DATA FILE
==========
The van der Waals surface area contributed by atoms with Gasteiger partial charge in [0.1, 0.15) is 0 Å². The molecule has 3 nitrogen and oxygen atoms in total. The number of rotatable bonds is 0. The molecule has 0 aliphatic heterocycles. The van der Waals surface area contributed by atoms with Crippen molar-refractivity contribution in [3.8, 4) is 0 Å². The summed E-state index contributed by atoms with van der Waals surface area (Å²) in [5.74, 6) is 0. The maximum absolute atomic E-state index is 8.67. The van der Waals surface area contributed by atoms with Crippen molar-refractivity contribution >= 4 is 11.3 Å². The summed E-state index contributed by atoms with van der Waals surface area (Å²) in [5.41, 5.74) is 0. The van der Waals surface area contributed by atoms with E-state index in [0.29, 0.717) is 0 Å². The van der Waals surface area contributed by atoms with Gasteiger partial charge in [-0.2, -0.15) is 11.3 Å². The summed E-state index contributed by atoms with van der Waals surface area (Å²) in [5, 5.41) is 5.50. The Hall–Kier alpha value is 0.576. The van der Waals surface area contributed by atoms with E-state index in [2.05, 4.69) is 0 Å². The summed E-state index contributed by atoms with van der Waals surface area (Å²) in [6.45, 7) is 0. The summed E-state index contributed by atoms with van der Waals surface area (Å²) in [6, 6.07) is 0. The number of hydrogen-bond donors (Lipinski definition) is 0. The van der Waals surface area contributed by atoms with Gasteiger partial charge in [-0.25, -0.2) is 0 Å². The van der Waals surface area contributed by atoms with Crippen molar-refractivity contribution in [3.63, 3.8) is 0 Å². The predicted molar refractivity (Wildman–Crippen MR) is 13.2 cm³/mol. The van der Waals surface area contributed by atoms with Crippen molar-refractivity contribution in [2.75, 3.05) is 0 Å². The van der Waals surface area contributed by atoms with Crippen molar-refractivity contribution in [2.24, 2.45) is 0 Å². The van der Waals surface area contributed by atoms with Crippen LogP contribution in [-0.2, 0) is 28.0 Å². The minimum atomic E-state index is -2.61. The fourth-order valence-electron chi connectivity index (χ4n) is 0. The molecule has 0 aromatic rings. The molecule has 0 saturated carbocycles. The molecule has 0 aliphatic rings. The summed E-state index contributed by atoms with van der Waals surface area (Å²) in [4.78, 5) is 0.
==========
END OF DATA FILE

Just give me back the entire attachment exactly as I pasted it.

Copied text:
The van der Waals surface area contributed by atoms with Gasteiger partial charge in [0.1, 0.15) is 0 Å². The molecule has 3 nitrogen and oxygen atoms in total. The number of rotatable bonds is 0. The molecule has 0 aliphatic heterocycles. The van der Waals surface area contributed by atoms with Crippen molar-refractivity contribution in [3.8, 4) is 0 Å². The summed E-state index contributed by atoms with van der Waals surface area (Å²) in [5.74, 6) is 0. The maximum absolute atomic E-state index is 8.67. The van der Waals surface area contributed by atoms with Crippen molar-refractivity contribution >= 4 is 11.3 Å². The summed E-state index contributed by atoms with van der Waals surface area (Å²) in [5.41, 5.74) is 0. The van der Waals surface area contributed by atoms with E-state index in [0.29, 0.717) is 0 Å². The van der Waals surface area contributed by atoms with Gasteiger partial charge in [-0.2, -0.15) is 11.3 Å². The summed E-state index contributed by atoms with van der Waals surface area (Å²) in [5, 5.41) is 5.50. The Hall–Kier alpha value is 0.576. The van der Waals surface area contributed by atoms with E-state index in [2.05, 4.69) is 0 Å². The summed E-state index contributed by atoms with van der Waals surface area (Å²) in [6.45, 7) is 0. The summed E-state index contributed by atoms with van der Waals surface area (Å²) in [6, 6.07) is 0. The number of hydrogen-bond donors (Lipinski definition) is 0. The van der Waals surface area contributed by atoms with Gasteiger partial charge in [-0.25, -0.2) is 0 Å². The van der Waals surface area contributed by atoms with Crippen molar-refractivity contribution in [3.63, 3.8) is 0 Å². The predicted molar refractivity (Wildman–Crippen MR) is 13.2 cm³/mol. The van der Waals surface area contributed by atoms with Crippen molar-refractivity contribution in [2.75, 3.05) is 0 Å². The van der Waals surface area contributed by atoms with Crippen molar-refractivity contribution in [2.24, 2.45) is 0 Å². The van der Waals surface area contributed by atoms with Crippen LogP contribution in [-0.2, 0) is 28.0 Å². The minimum atomic E-state index is -2.61. The fourth-order valence-electron chi connectivity index (χ4n) is 0. The molecule has 0 aromatic rings. The molecule has 0 saturated carbocycles. The molecule has 0 aliphatic rings. The summed E-state index contributed by atoms with van der Waals surface area (Å²) in [4.78, 5) is 0.